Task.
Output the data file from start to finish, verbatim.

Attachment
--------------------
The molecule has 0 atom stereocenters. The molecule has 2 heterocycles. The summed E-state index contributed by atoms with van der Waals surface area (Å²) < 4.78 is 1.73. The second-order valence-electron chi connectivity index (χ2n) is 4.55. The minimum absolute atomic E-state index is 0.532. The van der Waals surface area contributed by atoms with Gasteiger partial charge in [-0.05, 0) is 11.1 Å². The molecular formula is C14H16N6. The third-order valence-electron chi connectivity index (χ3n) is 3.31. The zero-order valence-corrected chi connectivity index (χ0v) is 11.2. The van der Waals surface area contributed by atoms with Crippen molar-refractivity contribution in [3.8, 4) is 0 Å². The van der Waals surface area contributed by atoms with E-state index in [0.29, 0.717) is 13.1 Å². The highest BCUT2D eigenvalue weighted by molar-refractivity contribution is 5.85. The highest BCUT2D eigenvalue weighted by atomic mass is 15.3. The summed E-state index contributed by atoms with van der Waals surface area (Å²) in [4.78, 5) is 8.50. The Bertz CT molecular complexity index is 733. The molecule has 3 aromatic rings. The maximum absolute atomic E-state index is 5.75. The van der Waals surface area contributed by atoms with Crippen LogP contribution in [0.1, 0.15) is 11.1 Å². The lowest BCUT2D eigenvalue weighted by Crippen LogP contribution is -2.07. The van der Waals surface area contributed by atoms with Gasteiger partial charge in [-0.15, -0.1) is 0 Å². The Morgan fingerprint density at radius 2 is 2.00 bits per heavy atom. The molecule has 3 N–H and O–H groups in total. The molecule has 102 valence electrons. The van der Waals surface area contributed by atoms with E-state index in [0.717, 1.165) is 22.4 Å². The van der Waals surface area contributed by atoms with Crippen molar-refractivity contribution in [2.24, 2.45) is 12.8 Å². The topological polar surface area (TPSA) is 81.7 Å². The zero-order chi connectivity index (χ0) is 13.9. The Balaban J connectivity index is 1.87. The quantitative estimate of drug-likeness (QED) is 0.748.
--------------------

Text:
The molecule has 0 atom stereocenters. The molecule has 2 heterocycles. The summed E-state index contributed by atoms with van der Waals surface area (Å²) < 4.78 is 1.73. The second-order valence-electron chi connectivity index (χ2n) is 4.55. The minimum absolute atomic E-state index is 0.532. The van der Waals surface area contributed by atoms with Gasteiger partial charge in [-0.05, 0) is 11.1 Å². The molecular formula is C14H16N6. The third-order valence-electron chi connectivity index (χ3n) is 3.31. The zero-order valence-corrected chi connectivity index (χ0v) is 11.2. The van der Waals surface area contributed by atoms with Crippen molar-refractivity contribution in [3.8, 4) is 0 Å². The van der Waals surface area contributed by atoms with E-state index in [0.29, 0.717) is 13.1 Å². The highest BCUT2D eigenvalue weighted by molar-refractivity contribution is 5.85. The highest BCUT2D eigenvalue weighted by atomic mass is 15.3. The summed E-state index contributed by atoms with van der Waals surface area (Å²) in [4.78, 5) is 8.50. The Bertz CT molecular complexity index is 733. The molecule has 3 aromatic rings. The maximum absolute atomic E-state index is 5.75. The van der Waals surface area contributed by atoms with Crippen LogP contribution in [0.1, 0.15) is 11.1 Å². The lowest BCUT2D eigenvalue weighted by Crippen LogP contribution is -2.07. The van der Waals surface area contributed by atoms with Gasteiger partial charge in [-0.15, -0.1) is 0 Å². The Morgan fingerprint density at radius 2 is 2.00 bits per heavy atom. The molecule has 3 N–H and O–H groups in total. The molecule has 102 valence electrons. The van der Waals surface area contributed by atoms with E-state index in [0.717, 1.165) is 22.4 Å². The van der Waals surface area contributed by atoms with Crippen molar-refractivity contribution in [2.24, 2.45) is 12.8 Å². The topological polar surface area (TPSA) is 81.7 Å². The zero-order chi connectivity index (χ0) is 13.9. The Balaban J connectivity index is 1.87. The quantitative estimate of drug-likeness (QED) is 0.748.